With stunning black and white illustration and deceptively simple text, author and illustrator Debi Gliori examines how depression affects one's whole outlook upon life, and shows that there can be an escape - it may not be easy to find, but it is there. Drawn from Debi's own experiences and with a moving testimony at the end of the book explaining how depression has affected her and how she continues to cope, Debi hopes that by sharing her own experience she can help others who suffer from depression, and to find that subtle shift that will show the way out.

Published by Hot Key books in January 2017 
32 pages in hardback – illustrated throughout 
I don’t usually do personal in reviews. I believe reviewing is about suiting the right book with the right reader – and therefore it’s not about me. But I am going to make an exception. 

This beautiful book is about fighting depression – which is something both Debi and I suffer from. Her artwork has expressed sensations that words often fail to convey. Her prose simply yet thoughtfully works with the moving images to deepen the experience. It works whether you know the ‘Black Dog’ or not. 

Despite the subject matter, it is fundamentally a hopeful book that I will treasure. Please get hold of a copy for anyone you know who has to deal with depression themselves or in their family. Brilliant for discussion with all ages. It would make a great companion piece with Horatio Clare’s Aubrey and the Terrible Yoot. 

Highly recommended for individuals, families and schools. 

(I do hope Hot Key bring it out as a Big Book for PSHE.)

K. M. Lockwood lives by the sea in Sussex - see the pics on Instagram. She fills jars with sea-glass, writes on a very old desk and reads way past her bedtime. Her tiny bed and breakfast is stuffed full of books - and even the breakfasts are named after writers. You'd be welcome to chat stories with @lockwoodwriter on Twitter

Friday, 10 February 2017

Rebecca Denton - From New Zealand to Austria

Today on the blog, I'm so pleased to welcome debut author, Rebecca Denton, as she tells us how she went from living in a town in New Zealand, to a tiny village in Austria. 

Dreaming big in the place Mick Jagger & Keith Richards famously described to as the ‘Arsehole of the world.’

Okay, that was our unfortunate neighbours, Invercargill, but honestly Dunedin in the early nineties wasn’t that much better. Buried on the east coast of the South Island of New Zealand, this mid-sized student town had little to offer but a dirty rock ‘n’ roll scene – and that was no good to you really, if you were under 18. 

And it was cold. But not in that glorious snowy way, where powdered mountains of snow softly collapse underfoot and low winter sun bounces brightly off shimmering marshmallow fields; no, this was a wet, sleety, blistering, Antarctic cold that tore layers of skin from your cheeks.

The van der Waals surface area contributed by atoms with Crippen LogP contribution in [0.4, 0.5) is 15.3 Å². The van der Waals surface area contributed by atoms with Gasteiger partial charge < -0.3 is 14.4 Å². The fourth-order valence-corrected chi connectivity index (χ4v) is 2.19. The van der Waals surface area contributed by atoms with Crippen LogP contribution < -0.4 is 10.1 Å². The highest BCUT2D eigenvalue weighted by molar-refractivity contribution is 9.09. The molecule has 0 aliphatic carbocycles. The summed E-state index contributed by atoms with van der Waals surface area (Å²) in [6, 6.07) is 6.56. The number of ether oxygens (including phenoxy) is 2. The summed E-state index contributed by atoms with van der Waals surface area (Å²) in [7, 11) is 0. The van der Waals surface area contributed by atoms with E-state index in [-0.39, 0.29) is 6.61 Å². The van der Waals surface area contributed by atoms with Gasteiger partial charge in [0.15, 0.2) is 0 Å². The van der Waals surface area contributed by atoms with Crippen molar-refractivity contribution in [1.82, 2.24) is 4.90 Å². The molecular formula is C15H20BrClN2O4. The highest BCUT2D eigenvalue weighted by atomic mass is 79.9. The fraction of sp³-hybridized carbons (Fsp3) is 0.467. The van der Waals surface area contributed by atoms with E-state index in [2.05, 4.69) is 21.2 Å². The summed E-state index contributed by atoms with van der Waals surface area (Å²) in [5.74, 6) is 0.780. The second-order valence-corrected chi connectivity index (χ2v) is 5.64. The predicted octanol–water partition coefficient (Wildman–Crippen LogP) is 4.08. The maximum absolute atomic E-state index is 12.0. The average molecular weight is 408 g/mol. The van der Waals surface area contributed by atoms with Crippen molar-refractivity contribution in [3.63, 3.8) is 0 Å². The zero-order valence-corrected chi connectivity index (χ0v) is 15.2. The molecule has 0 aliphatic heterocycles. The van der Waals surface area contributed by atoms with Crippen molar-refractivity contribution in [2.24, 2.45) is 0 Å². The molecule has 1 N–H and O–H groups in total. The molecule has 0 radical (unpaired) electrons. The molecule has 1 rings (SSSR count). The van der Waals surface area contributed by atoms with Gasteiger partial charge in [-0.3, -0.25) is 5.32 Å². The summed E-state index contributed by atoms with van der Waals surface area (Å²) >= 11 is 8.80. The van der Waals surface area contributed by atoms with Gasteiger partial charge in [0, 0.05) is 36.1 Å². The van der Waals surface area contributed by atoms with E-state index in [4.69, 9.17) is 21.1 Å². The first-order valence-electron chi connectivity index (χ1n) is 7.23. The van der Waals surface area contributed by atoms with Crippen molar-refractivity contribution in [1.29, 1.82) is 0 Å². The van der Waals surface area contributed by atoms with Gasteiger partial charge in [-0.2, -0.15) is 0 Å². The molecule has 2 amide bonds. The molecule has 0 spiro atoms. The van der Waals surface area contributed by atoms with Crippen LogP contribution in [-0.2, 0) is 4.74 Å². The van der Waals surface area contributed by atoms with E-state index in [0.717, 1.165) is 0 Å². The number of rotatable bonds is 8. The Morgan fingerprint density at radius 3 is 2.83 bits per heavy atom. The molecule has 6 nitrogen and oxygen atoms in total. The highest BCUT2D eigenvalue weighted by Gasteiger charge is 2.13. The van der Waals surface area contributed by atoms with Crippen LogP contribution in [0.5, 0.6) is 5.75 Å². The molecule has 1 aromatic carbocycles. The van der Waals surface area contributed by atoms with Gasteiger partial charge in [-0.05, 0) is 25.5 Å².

So as you can imagine, at 18 all I could think of doing was leaving. I wanted bright lights & big city. 

I enrolled in radio school, after essentially flunking out of high school (with 54 outstanding detentions, no less) and off I went to chase my then-dream of working in radio and/or television and hopefully meeting famous people. ☺

Fast forward 10 years and I was working at Cartoon Network by day, and MTV and Channel 4 making music TV in my spare time. IN LONDON! And all the travelling – Japan, Iceland, Costa Rica, New York City… I saw so much of the world, and so many awesome bands. 

I loved every minute of it. 

But it’s really hard to keep up that lifestyle when you have kids. I mean it’s possible, and some super women do it, but I couldn’t. And so, I pulled back from my old career and started to write. 

Writing is the best job for me at this time in my life. I get to be with my kids and travel around and work when there’s time - and when my daughter demands it, I can watch Frozen on repeat. 

And now - I’ve moved to somewhere smaller and colder than Dunedin. In fact, this village in Austria I now call home only has one shop - a corner store that’s also a cafĂ© and a pub - oh and a car fixer place. And it’s minus 17 degrees right now. 

NB: I now see Dunedin differently. It’s picturesque university, glorious beaches, and spectacular surroundings – from the wilderness of the Catlin’s, to the short drive central towards the Southern Alps. You should totally visit. 
Amelie Ayres has impeccable taste in music. Bowie. Bush. Bob. So when she finds herself backstage at The Keep’s only UK gig she expects to hate it; after all they are world’s most tragic band. In fact she feels a grudging respect – not (obviously) for their music, but for the work that goes in to making them megastars. And when lead singer, ‘Maxx’, is not dressed up as a cross between Elvis and a My Little Pony, he is actually rather normal, talented and has creative struggles not too dissimilar to her own. 
But the next morning she wakes up rolls over and discovers a million new @’s on social media. Overnight a photo of her backstage has made her a subject of global speculation. Suddenly the world needs to know #Who’sThatGirl? – but for all the wrong reasons.
All Amelie wants is to play her music. She’s got the guitar, the songs, the soul and, in the safety of her bedroom, she’s got the voice. But when it comes to getting up on stage, she struggles with self-doubt.
Immaculate’s a concept. Flawless is fake. But just sometimes music – and hearts – can rock a perfect beat. 

To find out more about Rebecca Denton:

To follow the rest of the blog tour, please check out the dates and blog below. 

Monday, 6 February 2017

#ReviewMonday with @lockwoodwriter - The Thing About Jellyfish by Ali Benjamin